Cultural Controls & Prevention

  • If transplants are growing during the spring flight, inspect for oviposition marks before planting out in the field.
  • Cover allium crops from March through mid-May, and again in mid-August through September to prevent egg laying while adults are active. Insect netting will provide protection without trapping heat.
  • Delay planting allium crops until after mid-May to avoid the period when adults are active and laying eggs.
  • Delay garlic planting until late October, after the second flight is complete.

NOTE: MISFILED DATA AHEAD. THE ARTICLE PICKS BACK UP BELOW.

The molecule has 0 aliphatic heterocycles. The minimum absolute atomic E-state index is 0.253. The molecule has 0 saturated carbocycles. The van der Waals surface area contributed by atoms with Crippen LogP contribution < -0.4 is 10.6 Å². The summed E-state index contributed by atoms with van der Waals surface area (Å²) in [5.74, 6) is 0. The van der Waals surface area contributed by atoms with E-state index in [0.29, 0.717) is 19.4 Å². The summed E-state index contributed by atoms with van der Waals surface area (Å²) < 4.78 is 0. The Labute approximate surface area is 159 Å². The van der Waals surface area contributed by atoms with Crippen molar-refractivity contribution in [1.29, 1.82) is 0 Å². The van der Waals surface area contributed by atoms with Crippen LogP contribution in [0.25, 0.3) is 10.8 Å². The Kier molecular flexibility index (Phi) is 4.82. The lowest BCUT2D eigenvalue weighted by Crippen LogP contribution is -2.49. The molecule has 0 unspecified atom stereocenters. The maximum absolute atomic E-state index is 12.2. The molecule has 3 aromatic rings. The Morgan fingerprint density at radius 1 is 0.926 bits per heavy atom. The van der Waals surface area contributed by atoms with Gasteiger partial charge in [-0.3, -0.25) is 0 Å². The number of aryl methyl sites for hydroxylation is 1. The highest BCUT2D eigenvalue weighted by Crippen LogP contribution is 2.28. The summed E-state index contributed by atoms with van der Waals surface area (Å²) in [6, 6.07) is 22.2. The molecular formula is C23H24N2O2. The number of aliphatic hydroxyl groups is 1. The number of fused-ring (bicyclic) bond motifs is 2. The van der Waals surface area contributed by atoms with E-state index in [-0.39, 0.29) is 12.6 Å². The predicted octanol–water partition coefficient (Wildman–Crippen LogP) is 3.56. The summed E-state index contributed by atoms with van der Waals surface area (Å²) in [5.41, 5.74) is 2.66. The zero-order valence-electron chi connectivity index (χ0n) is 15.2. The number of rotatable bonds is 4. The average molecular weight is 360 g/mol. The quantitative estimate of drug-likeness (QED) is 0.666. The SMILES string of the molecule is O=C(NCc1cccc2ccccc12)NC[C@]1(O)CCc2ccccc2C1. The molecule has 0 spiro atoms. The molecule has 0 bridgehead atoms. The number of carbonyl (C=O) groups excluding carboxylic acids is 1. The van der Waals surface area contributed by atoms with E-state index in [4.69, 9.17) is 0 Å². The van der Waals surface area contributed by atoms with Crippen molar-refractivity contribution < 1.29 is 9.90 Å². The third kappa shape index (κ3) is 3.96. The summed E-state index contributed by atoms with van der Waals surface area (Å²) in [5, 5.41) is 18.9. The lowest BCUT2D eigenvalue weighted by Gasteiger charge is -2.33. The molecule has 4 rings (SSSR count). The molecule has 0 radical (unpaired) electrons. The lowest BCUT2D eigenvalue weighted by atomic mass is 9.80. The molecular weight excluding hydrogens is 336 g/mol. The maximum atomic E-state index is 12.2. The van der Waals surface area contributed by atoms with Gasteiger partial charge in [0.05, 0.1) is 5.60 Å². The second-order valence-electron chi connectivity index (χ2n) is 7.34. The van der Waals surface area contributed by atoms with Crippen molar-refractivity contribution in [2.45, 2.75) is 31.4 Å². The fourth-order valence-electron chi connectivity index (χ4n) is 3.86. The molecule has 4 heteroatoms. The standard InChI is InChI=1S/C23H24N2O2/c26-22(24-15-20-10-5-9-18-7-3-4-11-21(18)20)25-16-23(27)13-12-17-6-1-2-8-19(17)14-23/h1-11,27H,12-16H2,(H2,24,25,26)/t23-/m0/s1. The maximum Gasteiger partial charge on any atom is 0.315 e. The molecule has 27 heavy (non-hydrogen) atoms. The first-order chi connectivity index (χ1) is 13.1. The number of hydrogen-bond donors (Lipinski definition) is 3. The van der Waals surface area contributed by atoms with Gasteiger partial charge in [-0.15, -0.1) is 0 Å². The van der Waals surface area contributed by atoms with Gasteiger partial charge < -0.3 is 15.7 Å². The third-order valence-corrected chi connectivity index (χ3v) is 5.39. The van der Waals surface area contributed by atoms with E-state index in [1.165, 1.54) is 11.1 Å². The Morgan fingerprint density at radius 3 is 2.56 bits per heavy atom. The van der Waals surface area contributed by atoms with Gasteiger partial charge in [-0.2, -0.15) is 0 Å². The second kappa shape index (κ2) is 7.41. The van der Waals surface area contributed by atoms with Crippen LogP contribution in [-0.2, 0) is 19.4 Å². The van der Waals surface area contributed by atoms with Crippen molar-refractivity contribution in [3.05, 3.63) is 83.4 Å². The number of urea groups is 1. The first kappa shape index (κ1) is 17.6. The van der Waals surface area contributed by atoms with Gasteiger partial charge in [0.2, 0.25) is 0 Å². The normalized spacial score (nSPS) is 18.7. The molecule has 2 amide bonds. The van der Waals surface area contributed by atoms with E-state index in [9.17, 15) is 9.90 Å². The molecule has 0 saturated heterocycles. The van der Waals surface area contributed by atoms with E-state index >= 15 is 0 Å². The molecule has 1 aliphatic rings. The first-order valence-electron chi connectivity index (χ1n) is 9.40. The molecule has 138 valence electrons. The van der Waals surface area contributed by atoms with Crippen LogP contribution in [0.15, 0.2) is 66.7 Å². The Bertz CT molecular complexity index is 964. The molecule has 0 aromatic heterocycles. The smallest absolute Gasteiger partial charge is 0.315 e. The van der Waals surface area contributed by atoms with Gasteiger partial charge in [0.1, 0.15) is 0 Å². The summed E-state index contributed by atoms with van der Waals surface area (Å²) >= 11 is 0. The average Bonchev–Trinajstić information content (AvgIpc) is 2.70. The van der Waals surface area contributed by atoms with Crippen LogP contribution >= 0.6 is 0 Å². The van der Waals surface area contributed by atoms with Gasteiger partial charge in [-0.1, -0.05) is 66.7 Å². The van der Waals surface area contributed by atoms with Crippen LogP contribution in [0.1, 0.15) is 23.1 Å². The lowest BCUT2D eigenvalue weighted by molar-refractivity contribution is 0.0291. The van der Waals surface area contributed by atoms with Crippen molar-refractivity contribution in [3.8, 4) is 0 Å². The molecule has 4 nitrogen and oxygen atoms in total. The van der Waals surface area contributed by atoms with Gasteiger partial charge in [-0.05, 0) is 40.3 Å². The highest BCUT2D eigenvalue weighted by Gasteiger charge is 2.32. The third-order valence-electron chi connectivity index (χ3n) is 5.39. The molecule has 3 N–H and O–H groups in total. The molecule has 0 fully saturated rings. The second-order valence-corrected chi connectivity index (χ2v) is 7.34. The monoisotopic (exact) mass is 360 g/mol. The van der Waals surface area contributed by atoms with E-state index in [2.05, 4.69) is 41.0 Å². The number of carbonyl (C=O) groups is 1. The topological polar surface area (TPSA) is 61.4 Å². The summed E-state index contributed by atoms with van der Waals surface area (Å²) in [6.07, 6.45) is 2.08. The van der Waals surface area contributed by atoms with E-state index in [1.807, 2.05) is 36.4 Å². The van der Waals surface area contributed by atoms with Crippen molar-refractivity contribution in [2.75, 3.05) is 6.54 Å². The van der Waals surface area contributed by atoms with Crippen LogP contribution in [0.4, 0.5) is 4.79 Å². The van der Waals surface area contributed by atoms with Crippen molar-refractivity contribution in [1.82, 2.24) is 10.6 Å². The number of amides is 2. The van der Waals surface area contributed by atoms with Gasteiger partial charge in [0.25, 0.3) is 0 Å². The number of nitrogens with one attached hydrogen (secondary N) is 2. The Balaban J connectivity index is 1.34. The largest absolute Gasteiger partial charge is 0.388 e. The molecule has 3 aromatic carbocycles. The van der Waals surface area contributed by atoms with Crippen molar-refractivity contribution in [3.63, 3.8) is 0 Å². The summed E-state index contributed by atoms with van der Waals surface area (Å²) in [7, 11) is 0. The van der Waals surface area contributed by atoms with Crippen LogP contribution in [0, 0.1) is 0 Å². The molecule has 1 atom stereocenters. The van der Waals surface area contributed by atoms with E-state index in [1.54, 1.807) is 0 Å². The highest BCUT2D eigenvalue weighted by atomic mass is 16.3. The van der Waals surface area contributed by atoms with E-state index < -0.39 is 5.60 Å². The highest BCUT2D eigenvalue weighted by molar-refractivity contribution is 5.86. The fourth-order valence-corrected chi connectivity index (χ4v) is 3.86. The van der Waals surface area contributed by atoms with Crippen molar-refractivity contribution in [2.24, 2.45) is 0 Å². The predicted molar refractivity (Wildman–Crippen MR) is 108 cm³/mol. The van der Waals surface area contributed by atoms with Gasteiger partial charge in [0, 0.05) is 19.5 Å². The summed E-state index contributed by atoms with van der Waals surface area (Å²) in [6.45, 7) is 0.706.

• Rotate allium crops with non-alliums, both between and within seasons. Allium leafminer adults are strong fliers and can move relatively long distances, so rotating further away is better.
  • Till under infested crop residues promptly after harvest to kill larvae and pupae and eliminate overwintering sites.
  • Use reflective plastic mulch in addition to spraying insecticides. Research from Cornell Cooperative Extension has shown that growing alliums on reflective plastic mulch and applying insecticides (see below) reduced allium leafminer infestation beyond the level achieved by just spraying. Unsprayed alliums on reflective mulch had high levels of infestation.

Chemical Controls